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This was on the front page of our local paper.
A hot dry summer has meant trouble for agriculture across the state.
Hay is so thin that our county is already having to use Decembers supply in July and august. "If we don't do something there is going to be a disaster" quoted from Steve Troxler commissioner with north Carolina department of agriculture.
 

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We are in severe drought here too and cooking in sweltering heat.
 

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I live in NC also.

With all the rain we had the past week and rain predicted every day for the next week I hope the hay crop will be OK. I have half my hay in the barn already with a promise for delivery of the other half by fall.
 

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There already IS a declared disaster in Alabama and Tennessee. Now all the feds need to do is actually appropriate funds to help out...

....waiting....

....still waiting...
 

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Our first cutting in May was good, but folks are already cutting here just to keep the grasses from withering out before fall cutting.....our farmers have lost 40% of their corn crop, and loosing an additional 1% a day the longer we go without rain. Our fruit crop is destroyed, apples is all that we have to go on that will make any profit thanks to the cold snap. It just won't end. I can't wait to get hay this fall. This is Virginia and it's a state wide problem.
 

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Here's a quote from our state DNR website. We are in the Brainerd area and I can see why the seedlings didn't survive tranplanting. It's actually raining right now. One of the few times this spring and summer.

"Last spring, 230 acres were planted with 160,000 trees in the Brainerd area," said Bud Bertschi, DNR forester, "However, most of the areas where we planted trees will have to be replanted next spring. The hot, dry weather in June extended the drought that northern Minnesota has experienced for the past two years, affecting the newly planted trees."
 

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That was Texas the last couple of years. We had to feed what little winter hay there was last summer. The ground was barren of even weeds, it was a dust bowl. The water well went dry, the 4 ponds went bone dry for 2 years. We, along with hundreds if not thousands of ranchers, had to sell our entire cattle herd, it had been in the family since 1940. Total devastation in Texas and other states. No flies, no mosquitos, no snakes or fire ants. That is not normal or right.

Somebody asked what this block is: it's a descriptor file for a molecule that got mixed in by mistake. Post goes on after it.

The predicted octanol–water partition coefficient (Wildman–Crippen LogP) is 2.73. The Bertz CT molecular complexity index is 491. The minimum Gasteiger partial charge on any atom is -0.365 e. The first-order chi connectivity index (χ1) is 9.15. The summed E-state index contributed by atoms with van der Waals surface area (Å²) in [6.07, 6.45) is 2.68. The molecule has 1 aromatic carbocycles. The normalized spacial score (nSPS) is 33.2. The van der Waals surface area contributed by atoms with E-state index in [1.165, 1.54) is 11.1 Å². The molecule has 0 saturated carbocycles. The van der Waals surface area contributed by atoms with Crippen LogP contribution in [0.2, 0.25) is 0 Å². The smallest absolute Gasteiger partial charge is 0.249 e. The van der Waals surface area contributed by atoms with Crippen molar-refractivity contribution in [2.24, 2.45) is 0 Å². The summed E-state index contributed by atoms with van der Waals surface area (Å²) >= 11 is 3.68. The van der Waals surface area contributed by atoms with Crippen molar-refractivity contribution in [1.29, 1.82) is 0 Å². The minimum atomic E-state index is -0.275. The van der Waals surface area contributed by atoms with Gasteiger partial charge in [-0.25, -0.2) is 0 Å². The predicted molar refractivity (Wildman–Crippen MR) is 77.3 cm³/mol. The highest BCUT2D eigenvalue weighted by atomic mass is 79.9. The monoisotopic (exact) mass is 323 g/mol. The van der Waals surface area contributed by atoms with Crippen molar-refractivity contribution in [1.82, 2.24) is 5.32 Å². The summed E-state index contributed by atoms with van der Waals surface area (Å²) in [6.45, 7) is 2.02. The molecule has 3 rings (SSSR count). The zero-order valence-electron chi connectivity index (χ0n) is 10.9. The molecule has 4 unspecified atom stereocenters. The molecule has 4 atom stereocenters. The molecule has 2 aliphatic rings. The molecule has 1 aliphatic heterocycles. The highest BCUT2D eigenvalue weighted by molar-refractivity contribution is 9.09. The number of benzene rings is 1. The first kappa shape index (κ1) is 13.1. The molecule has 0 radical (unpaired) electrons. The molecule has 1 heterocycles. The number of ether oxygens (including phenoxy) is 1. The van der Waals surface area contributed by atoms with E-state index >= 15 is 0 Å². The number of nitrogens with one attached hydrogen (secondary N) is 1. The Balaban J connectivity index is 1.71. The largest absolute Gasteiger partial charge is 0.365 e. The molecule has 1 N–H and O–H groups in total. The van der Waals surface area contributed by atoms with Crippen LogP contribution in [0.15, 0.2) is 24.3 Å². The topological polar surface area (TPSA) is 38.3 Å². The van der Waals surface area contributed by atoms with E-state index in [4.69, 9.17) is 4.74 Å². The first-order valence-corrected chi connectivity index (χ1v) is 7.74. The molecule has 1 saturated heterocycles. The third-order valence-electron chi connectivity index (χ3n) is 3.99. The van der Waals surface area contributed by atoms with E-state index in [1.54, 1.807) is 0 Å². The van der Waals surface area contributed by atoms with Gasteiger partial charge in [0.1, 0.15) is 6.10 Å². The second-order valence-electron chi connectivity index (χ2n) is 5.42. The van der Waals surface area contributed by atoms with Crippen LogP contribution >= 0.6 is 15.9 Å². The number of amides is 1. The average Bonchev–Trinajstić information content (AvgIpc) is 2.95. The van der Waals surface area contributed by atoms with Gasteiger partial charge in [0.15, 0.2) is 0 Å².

Now Texas is in a perpetual flood. it has not stopped raining literally in months. It is july and it is predicted to keep rain in on into August. We are breaking all records for rainfall and LOW summer temps. It should be about 115 today here and it is 80 and has been all summer. I live on the edge of the desert southwest. Still forested and green, but dry dry dry in the summer. I live east of Marble Falls that just flooded, you may have seen it on the news, 19 inches in 12 hours or something. My neighbors have been rescued by boat, horses up to their nostrils in water. This is not right here.

Our hay fields in the area are waist deep and cannot be cut because it pours rain everyday. My cousin has offered us hay real cheap now at $2.50 a bale, last year all coastal hay was $11. square bale, limit 3 at area feedstores and you had to reserve in advance, and coastal round bales, trash with paper, plastic bags and roadkill were $125. up from $25. You could not afford to feed it and it caused death and bloat in cattle. Even starving horses and goats would not eat it.

I am so sorry yall are going through this now. Drought is devastating. Now we are flooding and battling severe paracite infestaion and loss of life, human and animal.

What have we done to this planet?
 

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Climate change.
 
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